The Sport models we drove had the alternative version of that engine: the smaller but more potent 2.0-liter GDI boosted by a twin-scroll turbocharger on top of its dual variable valve-timing. The twin-scroll system picks off both the original and secondary exhaust flow, and eliminates turbo-lag for quicker response.

In the Santa Fe Sport, the 2.0-T creates 264 horsepower at 6,000 revs, and a whopping 269 foot-pounds of torque that holds that peak from 1,750-3,000 RPMs. Despite the extra dose of power, the 2.0-T has EPA estimates of 31 miles per gallon highway in 2-wheel drive, and 27 mpg with all-wheel drive.

Hyundai’s own 6-speed automatic transmission gives Santa Fe an edge over the 5-speeds from Honda and Toyota and the CVT of Nissan. Plus, the Santa Fe has Shiftronic manual mode, and its all-wheel-drive unit is a new one, jointly designed in Austria with an electronic coupling for transferring torque from front to rear axles. It includes a torque-vectoring scheme called active cornering, which regulates the torque being sent to the rear wheels. In tight cornering, the torque at the rear axle is apportioned depending on traction, and if the Santa Fe is understeering, more torque goes to the outside wheel, while the inside wheel is braked slightly, causing the vehicle to turn in more sharply to follow the driver’s intended trajectory.

While the Sport offers the choice of the 2.4 GDI or 2.0-T engines, we’ll have to wait for the longer Santa Fe with the 3.3-liter V6 from the new Azera sedan, with gas direct-injection and 294 horsepower at 6,400 with 252 foot-pounds of torque at 5,200.

By measurement, the Santa Fe Sport has an overall length of 184.6 inches, with a wheelbase of 106.3, width of 74 and height of 66.1; the longer Santa Fe shows 193.1 inches in length, 110.2 wheelbase, 74.2 width and 66.5 height. The Santa Fe Sport weighs from 3,459 to 3,706 pounds, varying from front- to all-wheel drive, while the longer Santa Fe goes from 3,869-4,012.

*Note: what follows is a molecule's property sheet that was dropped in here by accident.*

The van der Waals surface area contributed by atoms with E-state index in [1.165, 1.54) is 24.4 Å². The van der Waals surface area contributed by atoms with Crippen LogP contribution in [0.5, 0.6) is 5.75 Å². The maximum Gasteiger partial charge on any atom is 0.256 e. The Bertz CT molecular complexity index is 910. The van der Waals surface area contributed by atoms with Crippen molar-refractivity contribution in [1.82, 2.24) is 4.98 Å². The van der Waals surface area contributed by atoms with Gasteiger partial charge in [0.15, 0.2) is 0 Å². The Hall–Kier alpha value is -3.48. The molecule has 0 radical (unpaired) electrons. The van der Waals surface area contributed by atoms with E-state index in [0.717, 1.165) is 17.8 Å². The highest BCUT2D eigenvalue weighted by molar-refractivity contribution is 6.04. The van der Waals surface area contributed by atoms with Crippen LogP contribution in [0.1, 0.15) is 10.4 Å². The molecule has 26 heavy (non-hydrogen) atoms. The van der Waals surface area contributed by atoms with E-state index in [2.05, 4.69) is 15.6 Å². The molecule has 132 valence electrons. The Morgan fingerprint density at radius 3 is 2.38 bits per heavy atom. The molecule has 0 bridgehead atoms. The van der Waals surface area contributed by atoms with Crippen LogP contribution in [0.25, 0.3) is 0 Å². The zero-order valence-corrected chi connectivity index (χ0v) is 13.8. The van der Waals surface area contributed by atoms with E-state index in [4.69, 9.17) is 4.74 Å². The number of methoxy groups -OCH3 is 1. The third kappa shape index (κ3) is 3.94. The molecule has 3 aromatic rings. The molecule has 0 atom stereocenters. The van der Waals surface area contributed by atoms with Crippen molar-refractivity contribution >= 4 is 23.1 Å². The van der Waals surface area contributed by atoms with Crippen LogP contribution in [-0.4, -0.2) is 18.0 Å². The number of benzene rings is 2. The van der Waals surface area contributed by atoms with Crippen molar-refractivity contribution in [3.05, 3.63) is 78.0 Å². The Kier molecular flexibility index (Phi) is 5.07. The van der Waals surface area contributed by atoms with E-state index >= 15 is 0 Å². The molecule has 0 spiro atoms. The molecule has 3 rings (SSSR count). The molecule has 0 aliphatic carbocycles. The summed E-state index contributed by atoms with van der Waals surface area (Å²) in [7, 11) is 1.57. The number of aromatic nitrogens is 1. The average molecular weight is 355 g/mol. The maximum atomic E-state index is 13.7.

[![santa-fe-hyundai-2013-gallery-800x450-21]( "santa-fe-hyundai-2013-gallery-800x450-21")]( generation Santa Fe design makes decisive move upscale. (photo via
Inside, both have 39.6 inches of front headroom and 41.3 inches of front legroom, with the Sport’s 39.1 inches of second-row headroom and 39.4 inches of rear legroom are slightly less than the longer Santa Fe, which, of course, adds the third-row seating edge of 35.7-inch headroom and 31.5 legroom. The second row of seats has reclining backrests and will slide up to 5.2 inches.

The Sport has 71.5 cubic feet of cargo room behind the front seats to the longer Santa Fe’s 80 cubic feet, which includes 41 cubic feet behind the second row and 13.4 behind the third row.

Safety is enhanced by all the high-strength steel in the structure, and seven airbags. Traction control and stability control with rollover sensing are standard, along with impressive 4-wheel disc brakes. Premium features include a panoramic sunroof, push-button start, Infinity audio, a clean-air ionizer, and if you choose cloth seats over leather, the cloth is stain resistant to the point that liquids will not be absorbed.

Typical for Hyundai, the special features are all very impressive, but the Santa Fe Sport even in base form is an excellent bargain, and it comes with the same engine, transmission, all-wheel-drive system, and suspension as the most loaded model.